One wonders sometimes the laws made by our law-makers. The spirit behind ban on such word is that in social interaction sometimes, lower classes are subjected to insults and humiliating behavior by upper and powerful classes by using these wo, in this context a ban on use of such words is justified. But in census, in collecting social data, in sociological studies, in creative literature, how can the use of these words be subjected to a blanket ban? In legal terms also, in matters of reservations, how the castes would not be counted, written and put on record for granting the benefits of reservation or in such contexts. These words would be found in the works of Tagore, Prem Chand or other great writers. Would these writers be subjected to scrutiny, in other words censorship, to remove these words from their texts? Our law makers should ponder over these larger issues.
Paash is one of the major Panjabi poets, whose works are part of syllabuses of all Universities, colleges, teaching Panjabi literature, it is part of UPSC syllabus as well. Paash's works have been translated into major lndian languages Bengali, Gujrati, Marathi, Telugu, Malyalm, Hindi etc. UGC, in its model course designed during NDA rule has recommended teaching Paash as one major Indian poet. His poetry has been compared to poetry of poets like Neruda. And Paash was murdered at the hands of Khalistani terrorists for confronting them directly through his poetry. A library, in the memory of slain policemen of Haryana, at the hands of Khalistanis, has been named as Paash library, established by Police deptt. itself.Yet our BJP MP can see only a 'Naxalite' in him!Paash in one of his poems have referred to 'the critics with red turbans', had he listened to the interpretation of his poetry in Rajya Sabha, what term he would have coined for such literary critics. Perhaps poets alive will surely find a suitable term for such critics, provided they are not too scared to be jailed for contempt of Parliament! Sahitya Akademi award winner Hindi poet Dhumil already has a word coined for such critics, in one of his other poems, which I myself am too scared to quote here.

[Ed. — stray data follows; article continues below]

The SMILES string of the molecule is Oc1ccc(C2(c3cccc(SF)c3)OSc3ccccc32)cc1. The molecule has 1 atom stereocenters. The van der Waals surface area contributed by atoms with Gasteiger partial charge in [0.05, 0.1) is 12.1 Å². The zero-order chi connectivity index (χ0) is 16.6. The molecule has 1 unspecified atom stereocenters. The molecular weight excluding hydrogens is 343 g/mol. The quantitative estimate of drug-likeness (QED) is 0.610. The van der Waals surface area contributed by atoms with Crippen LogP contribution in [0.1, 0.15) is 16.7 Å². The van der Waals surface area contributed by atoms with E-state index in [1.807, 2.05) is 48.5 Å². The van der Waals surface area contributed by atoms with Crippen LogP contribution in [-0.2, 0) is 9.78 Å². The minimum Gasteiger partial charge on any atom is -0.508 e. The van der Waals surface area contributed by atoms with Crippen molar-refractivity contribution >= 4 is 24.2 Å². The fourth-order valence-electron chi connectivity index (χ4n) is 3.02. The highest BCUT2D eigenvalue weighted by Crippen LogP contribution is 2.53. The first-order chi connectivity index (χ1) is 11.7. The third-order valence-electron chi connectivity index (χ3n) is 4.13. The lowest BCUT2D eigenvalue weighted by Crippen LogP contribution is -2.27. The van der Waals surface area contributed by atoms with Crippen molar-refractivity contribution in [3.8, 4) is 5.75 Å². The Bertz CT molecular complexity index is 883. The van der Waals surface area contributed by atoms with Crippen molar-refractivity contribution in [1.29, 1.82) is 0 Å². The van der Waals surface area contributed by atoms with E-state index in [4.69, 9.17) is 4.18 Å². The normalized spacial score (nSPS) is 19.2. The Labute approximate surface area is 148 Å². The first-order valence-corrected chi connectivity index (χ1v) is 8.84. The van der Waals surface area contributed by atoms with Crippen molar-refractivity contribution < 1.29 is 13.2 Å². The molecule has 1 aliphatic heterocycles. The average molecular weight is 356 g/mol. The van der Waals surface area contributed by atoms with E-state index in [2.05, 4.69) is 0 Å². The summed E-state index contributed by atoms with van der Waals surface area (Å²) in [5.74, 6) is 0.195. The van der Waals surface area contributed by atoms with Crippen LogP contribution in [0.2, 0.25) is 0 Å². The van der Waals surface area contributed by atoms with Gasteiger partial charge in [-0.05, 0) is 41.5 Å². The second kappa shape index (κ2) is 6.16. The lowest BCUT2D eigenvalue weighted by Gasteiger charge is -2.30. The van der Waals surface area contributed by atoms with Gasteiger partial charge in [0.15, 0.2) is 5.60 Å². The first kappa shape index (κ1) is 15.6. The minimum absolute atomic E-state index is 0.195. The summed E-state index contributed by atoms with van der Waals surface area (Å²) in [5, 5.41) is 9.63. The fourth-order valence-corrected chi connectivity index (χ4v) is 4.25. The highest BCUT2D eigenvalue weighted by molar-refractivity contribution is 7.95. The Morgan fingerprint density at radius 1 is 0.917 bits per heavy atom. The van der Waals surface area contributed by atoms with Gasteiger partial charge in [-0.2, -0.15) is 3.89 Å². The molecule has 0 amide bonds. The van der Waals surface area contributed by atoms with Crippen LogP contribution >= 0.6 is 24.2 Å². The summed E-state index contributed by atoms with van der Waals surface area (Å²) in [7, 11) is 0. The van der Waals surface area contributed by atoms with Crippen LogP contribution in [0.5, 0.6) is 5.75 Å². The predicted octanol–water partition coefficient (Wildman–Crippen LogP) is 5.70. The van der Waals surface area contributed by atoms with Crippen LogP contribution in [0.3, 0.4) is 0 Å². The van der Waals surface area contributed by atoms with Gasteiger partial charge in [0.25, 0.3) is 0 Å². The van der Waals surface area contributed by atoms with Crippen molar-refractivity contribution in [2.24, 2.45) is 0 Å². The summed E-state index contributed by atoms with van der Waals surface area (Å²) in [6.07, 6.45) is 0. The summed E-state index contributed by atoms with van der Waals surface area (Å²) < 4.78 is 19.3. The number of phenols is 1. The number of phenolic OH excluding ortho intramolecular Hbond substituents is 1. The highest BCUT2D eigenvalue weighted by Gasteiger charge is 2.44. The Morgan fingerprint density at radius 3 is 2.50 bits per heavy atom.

The issues in the field of education should be subjected to enlightened debates, based on facts and texts discussed in their proper context. Any out of context quotation from the text books and a narrow and sectarian approach, will harm our younger generations only, which needs to be given most liberal and advanced education. In the words of Jawaharlal Nehru, our youth need scientific temper. True, perhaps our Parliamentarians need it even more!

Friday, September 15